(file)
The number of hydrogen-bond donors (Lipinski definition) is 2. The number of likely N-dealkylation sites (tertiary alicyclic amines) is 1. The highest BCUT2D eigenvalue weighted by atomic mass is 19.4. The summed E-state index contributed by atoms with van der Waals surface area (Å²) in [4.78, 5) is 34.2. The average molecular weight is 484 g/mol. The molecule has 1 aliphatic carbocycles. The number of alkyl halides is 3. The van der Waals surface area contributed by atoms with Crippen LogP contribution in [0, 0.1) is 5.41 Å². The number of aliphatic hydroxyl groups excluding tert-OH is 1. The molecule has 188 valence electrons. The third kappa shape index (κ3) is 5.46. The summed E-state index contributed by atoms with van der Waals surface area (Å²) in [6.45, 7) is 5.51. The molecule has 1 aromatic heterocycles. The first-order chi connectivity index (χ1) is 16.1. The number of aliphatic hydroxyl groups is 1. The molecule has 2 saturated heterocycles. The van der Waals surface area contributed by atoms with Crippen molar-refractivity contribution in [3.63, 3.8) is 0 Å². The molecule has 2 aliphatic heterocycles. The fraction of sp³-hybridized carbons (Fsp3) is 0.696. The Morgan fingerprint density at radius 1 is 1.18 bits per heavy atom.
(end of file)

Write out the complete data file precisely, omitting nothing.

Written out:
The number of hydrogen-bond donors (Lipinski definition) is 2. The number of likely N-dealkylation sites (tertiary alicyclic amines) is 1. The highest BCUT2D eigenvalue weighted by atomic mass is 19.4. The summed E-state index contributed by atoms with van der Waals surface area (Å²) in [4.78, 5) is 34.2. The average molecular weight is 484 g/mol. The molecule has 1 aliphatic carbocycles. The number of alkyl halides is 3. The van der Waals surface area contributed by atoms with Crippen LogP contribution in [0, 0.1) is 5.41 Å². The number of aliphatic hydroxyl groups excluding tert-OH is 1. The molecule has 188 valence electrons. The third kappa shape index (κ3) is 5.46. The summed E-state index contributed by atoms with van der Waals surface area (Å²) in [6.45, 7) is 5.51. The molecule has 1 aromatic heterocycles. The first-order chi connectivity index (χ1) is 16.1. The number of aliphatic hydroxyl groups is 1. The molecule has 2 saturated heterocycles. The van der Waals surface area contributed by atoms with Crippen molar-refractivity contribution in [3.63, 3.8) is 0 Å². The molecule has 2 aliphatic heterocycles. The fraction of sp³-hybridized carbons (Fsp3) is 0.696. The Morgan fingerprint density at radius 1 is 1.18 bits per heavy atom.